It should be noted that the PWWP domains of Dnmt3a and Dnmt3b are required but not sufficient for pericentric heterochromatin targeting. Deletion analyses indicate that the pericentric heterochromatin targeting domain of Dnmt3a consists of the PWWP domain and the immediate upstream ≈90 amino acids and downstream ≈70 amino acids. A notable feature of the PWWP domain-flanking regions is that each contains a stretch of lysine- and arginine-rich sequence. While either one of these basic sequences is able to confer nuclear localization, both of them are required for pericentric heterochromatin targeting, suggesting that these sequences have other functions in addition to acting as NLSs. The minimum region responsible for targeting Dnmt3b to pericentric heterochromatin remains to be determined. We show that in addition to the PWWP domain and an NLS, a region spanning from motif I to motif IV in the catalytic domain is required. This region has recently been shown to be required for Dnmt3a and Dnmt3b homo- and heterodimerization (Y. Ueda, M. Okano, C. Williams, T. Chen, K. Georgopoulos, and E. Li, submitted for publication). It is therefore possible that dimerization is required for Dnmt3b to localize to pericentric heterochromatin. Taken together, our results suggest that the PWWP domains of Dnmt3a and Dnmt3b act cooperatively with other functional domains to target these enzymes to pericentric heterochromatin.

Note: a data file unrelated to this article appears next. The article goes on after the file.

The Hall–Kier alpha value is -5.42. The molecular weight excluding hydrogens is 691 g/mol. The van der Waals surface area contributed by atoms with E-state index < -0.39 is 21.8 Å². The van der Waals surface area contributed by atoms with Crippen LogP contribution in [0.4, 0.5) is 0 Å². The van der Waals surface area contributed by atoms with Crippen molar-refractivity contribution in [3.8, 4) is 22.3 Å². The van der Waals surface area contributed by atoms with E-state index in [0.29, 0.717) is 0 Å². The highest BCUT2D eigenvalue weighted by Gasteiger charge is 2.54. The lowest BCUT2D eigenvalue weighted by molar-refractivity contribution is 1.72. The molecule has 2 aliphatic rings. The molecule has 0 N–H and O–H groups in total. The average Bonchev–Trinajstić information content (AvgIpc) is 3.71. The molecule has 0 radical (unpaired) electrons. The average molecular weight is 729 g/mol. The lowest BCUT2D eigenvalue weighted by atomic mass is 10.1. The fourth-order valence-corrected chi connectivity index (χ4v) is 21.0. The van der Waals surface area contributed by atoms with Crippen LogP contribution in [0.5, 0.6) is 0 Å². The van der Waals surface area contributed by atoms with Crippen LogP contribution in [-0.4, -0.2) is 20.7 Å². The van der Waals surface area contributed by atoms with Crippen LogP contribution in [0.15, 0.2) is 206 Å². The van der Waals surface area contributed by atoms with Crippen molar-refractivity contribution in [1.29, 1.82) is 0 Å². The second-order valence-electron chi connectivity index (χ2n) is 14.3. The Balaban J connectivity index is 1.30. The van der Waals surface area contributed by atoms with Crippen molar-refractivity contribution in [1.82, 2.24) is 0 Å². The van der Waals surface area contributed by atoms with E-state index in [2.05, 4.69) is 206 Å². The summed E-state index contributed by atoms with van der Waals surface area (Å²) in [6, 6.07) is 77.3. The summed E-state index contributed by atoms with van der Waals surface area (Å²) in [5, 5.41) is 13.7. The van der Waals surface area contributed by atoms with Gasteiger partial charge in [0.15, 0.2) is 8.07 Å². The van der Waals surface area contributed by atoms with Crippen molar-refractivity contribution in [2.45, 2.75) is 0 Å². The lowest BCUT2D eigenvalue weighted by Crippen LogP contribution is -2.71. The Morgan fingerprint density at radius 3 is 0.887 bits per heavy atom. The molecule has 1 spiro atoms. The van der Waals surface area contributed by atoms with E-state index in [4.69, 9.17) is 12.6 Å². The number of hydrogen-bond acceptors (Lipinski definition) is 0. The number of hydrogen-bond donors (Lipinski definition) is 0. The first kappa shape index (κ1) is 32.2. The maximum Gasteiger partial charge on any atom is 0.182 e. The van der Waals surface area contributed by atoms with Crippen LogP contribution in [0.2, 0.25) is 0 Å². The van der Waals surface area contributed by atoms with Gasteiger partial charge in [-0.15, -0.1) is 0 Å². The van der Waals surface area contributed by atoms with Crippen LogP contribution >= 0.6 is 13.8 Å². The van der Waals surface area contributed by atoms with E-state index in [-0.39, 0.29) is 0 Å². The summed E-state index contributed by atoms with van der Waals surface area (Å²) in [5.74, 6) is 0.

Methylation of heterochromatic DNA is involved in maintaining chromosomal stability. Aberrant changes of genomic methylation patterns are associated with various human disorders, most notably the ICF syndrome and cancer. ICF syndrome is a rare genetic disease characterized by demethylation of classical satellites 2 and 3 and chromosomal abnormalities in the pericentric region in lymphocytes (12, 18). While the majority of ICF mutations identified so far occur in the catalytic domain of DNMT3B (15, 28, 37, 39), a missense mutation (S270P) was recently identified in the PWWP domain (32). Serine 270 is conserved in human and mouse Dnmt3a and Dnmt3b. Substitution of this residue with a proline would predictably disrupt one of the β-strands that form the β-barrel structure of the PWWP domain. Indeed, introduction of the equivalent mutation (S277P) into mouse Dnmt3b prevents the accumulation of the protein in pericentric heterochromatin. We therefore conclude that failure to target DNMT3B to pericentric region is the underlying defect of the S270P mutation. In cancer cells, overexpression of DNMTs is frequently observed, yet the overall level of DNA methylation in these cells is usually lower than normal, largely due to loss of methylation in heterochromatic DNA, including classical satellites (19). Hypomethylation has been shown to be able to induce tumor formation in mice, possibly by promoting chromosomal instability (11, 14). While the cause of hypomethylation in cancer cells is not clear, defects in targeting DNMTs to proper chromosomal regions may be a contributing factor.